Get Ubuntu on CD (with FREE stickers!)

Get Ubuntu on CD!

There are many computer users throughout the world that either do not have access to the internet or do not own a CD/DVD burner. In the past, this has made acquiring Linux, or more specifically, Ubuntu, very difficult. Of course, you could always ask your friend for a copy of Ubuntu or use a neighbours computer to burn the image, but lets assume you have no friends and no neighbours. Basically, if you live in an area where there is postal service you can ask Ubuntu to send some discs to you!

I decided to take advantage of this opportunity. While Ubuntu states that it normally takes 4-6 weeks for delivery, I sent away for the discs on May 9th and received them today, May 28th. Why would I want Ubuntu discs when I already have the burned myself? Well, I am hoping to convince friends to convert from Windows and I feel that giving them an official CD shows that Ubuntu (and all Linux distributions) are serious contenders in the operating system arena. The discs, and their packaging, also have notes all over them asking users to “Pass it on!” to others as each copy can be installed on an unlimited number of computers, encouraging sharing. Selfishly, I also wanted the 4 free Ubuntu stickers that come with the discs.

I was very impressed with both the CDs and the stickers. Curious about the packaging and what the stickers look like? Check out these images I took earlier today:

The whole package

Disc art

Interested in requesting some discs? Order them here.

Time for some food,

Cole

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Unable to Boot Linux After Installing Windows - A Solution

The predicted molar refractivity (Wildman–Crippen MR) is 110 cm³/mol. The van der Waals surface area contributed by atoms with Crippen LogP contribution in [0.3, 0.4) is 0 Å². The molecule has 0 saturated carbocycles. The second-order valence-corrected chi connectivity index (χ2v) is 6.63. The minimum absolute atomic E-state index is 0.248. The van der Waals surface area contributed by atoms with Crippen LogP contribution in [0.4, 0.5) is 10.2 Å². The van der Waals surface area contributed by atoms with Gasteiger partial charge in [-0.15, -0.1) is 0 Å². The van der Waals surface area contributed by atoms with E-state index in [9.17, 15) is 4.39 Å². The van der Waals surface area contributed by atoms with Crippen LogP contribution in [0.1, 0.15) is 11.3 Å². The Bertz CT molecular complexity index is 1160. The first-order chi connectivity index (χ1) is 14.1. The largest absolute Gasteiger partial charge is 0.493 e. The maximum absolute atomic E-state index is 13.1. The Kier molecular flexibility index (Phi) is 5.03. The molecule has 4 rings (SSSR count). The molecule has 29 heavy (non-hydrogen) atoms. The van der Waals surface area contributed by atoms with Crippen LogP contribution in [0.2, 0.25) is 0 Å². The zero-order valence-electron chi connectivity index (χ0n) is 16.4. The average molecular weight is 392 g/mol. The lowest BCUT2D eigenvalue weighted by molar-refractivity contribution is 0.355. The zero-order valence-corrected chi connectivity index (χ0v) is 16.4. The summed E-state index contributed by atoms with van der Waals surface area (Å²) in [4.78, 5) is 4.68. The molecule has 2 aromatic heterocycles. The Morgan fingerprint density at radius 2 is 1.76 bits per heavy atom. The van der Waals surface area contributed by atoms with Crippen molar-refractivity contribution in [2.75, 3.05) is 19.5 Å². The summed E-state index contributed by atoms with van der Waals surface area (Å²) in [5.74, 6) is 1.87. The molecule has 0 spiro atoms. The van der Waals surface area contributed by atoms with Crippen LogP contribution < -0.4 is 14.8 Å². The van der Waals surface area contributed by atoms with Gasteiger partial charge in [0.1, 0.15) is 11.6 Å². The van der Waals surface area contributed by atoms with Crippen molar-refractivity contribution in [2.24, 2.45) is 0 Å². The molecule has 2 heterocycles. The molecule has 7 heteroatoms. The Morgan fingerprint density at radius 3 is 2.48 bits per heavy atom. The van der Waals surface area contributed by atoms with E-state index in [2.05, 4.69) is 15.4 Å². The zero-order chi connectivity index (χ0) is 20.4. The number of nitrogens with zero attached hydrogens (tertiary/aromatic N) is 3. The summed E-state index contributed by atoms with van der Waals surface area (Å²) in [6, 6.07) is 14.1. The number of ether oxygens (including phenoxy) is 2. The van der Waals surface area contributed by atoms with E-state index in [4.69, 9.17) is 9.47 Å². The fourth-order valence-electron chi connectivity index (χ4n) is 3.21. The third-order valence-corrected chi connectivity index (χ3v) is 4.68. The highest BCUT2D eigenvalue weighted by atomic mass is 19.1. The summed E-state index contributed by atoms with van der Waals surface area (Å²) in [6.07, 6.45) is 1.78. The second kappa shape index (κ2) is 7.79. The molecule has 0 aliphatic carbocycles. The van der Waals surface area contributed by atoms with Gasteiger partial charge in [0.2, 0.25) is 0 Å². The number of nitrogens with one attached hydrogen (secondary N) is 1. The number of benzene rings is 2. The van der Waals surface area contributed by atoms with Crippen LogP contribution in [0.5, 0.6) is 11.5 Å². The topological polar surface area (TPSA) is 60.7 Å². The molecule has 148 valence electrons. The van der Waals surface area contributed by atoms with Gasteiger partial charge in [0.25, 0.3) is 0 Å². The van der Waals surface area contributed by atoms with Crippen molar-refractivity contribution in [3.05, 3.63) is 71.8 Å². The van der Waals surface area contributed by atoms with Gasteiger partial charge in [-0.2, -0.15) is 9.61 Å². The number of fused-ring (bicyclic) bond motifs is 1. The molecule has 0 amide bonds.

TuxSo, you had Linux running perfectly in a dual boot with Windows, but then Windows became “junked-up” and you needed to reinstall. You went through the agony of spending nearly an hour with the Windows setup and then many more hours installing drivers and software. Everything in Windows was now working appropriately so you decided to boot back into your Linux flavour of choice only to find that you could not boot it! Why? Windows took over the master boot record (MBR).

Allow me first to qualify why some Linux users still use Windows occasionally. Some games still do not run well in Linux even with the development of Wine and Cedega. For me, Battlefield 2 installed and ran using Wine; however, online play was not working properly because of the need to use PunkBuster. For this reason I must have a Windows installation on my PC.

When installing Linux after Windows, both GRUB and LILO boot loaders recognize that Windows exists and offers a menu during startup to select the operating system you wish to boot. Windows, on the other hand, believes it is the only operating system around and does not recognize a Linux installation exists and therefore does not offer a menu during the system boot. When I first came across this issue many years ago I figured there was nothing I could do about it and ever since have been installing Windows followed by Linux (however, I often feel my Linux installs do not require being reinstalled).

The solution

Ubuntu

The current Windows XP install on my machine was once again slowing down, possibly due to driver conflicts, but the reason is neither here nor there. I simply wanted to reinstall Windows as many Linux users would like to. I decided this time to find a solution so I would not have to ruin my near-perfect installation of Ubuntu. Venturing to the Ubuntu forums, I quickly found a thread offering a tutorial on accessing the Ubuntu installation. Basically, the issued is resolved by restoring GRUB (or LILO) and then pointing GRUB (or LILO) to both the Linux and Windows partitions, thereby allowing selection of the operating system of choice during boot. You can read the thread here.